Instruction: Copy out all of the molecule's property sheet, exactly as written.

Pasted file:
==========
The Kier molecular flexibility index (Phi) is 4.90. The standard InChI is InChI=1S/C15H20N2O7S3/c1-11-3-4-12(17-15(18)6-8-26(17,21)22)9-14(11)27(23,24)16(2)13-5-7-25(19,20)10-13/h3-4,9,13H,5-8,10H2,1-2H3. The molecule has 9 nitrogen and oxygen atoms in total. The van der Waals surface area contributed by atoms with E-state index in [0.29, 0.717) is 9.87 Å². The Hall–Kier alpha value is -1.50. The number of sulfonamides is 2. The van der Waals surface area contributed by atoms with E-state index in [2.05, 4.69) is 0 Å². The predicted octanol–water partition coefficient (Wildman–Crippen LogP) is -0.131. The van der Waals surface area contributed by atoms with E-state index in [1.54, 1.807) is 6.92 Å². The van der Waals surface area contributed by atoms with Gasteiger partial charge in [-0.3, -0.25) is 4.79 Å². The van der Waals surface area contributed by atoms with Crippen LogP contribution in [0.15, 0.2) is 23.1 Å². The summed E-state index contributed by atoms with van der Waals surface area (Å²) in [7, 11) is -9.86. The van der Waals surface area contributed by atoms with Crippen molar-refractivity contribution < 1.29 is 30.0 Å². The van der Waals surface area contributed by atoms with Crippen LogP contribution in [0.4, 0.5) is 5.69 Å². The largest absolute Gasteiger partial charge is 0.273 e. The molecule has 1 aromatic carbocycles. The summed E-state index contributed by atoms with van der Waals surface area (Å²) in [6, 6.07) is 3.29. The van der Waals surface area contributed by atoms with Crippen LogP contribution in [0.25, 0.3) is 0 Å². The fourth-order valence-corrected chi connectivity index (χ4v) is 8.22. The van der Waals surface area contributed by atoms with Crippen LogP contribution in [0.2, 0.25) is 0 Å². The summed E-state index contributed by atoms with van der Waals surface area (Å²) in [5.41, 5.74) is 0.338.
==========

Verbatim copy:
The Kier molecular flexibility index (Phi) is 4.90. The standard InChI is InChI=1S/C15H20N2O7S3/c1-11-3-4-12(17-15(18)6-8-26(17,21)22)9-14(11)27(23,24)16(2)13-5-7-25(19,20)10-13/h3-4,9,13H,5-8,10H2,1-2H3. The molecule has 9 nitrogen and oxygen atoms in total. The van der Waals surface area contributed by atoms with E-state index in [0.29, 0.717) is 9.87 Å². The Hall–Kier alpha value is -1.50. The number of sulfonamides is 2. The van der Waals surface area contributed by atoms with E-state index in [2.05, 4.69) is 0 Å². The predicted octanol–water partition coefficient (Wildman–Crippen LogP) is -0.131. The van der Waals surface area contributed by atoms with E-state index in [1.54, 1.807) is 6.92 Å². The van der Waals surface area contributed by atoms with Gasteiger partial charge in [-0.3, -0.25) is 4.79 Å². The van der Waals surface area contributed by atoms with Crippen LogP contribution in [0.15, 0.2) is 23.1 Å². The summed E-state index contributed by atoms with van der Waals surface area (Å²) in [7, 11) is -9.86. The van der Waals surface area contributed by atoms with Crippen molar-refractivity contribution < 1.29 is 30.0 Å². The van der Waals surface area contributed by atoms with Crippen LogP contribution in [0.4, 0.5) is 5.69 Å². The largest absolute Gasteiger partial charge is 0.273 e. The molecule has 1 aromatic carbocycles. The summed E-state index contributed by atoms with van der Waals surface area (Å²) in [6, 6.07) is 3.29. The van der Waals surface area contributed by atoms with Crippen LogP contribution in [0.25, 0.3) is 0 Å². The fourth-order valence-corrected chi connectivity index (χ4v) is 8.22. The van der Waals surface area contributed by atoms with Crippen LogP contribution in [0.2, 0.25) is 0 Å². The summed E-state index contributed by atoms with van der Waals surface area (Å²) in [5.41, 5.74) is 0.338.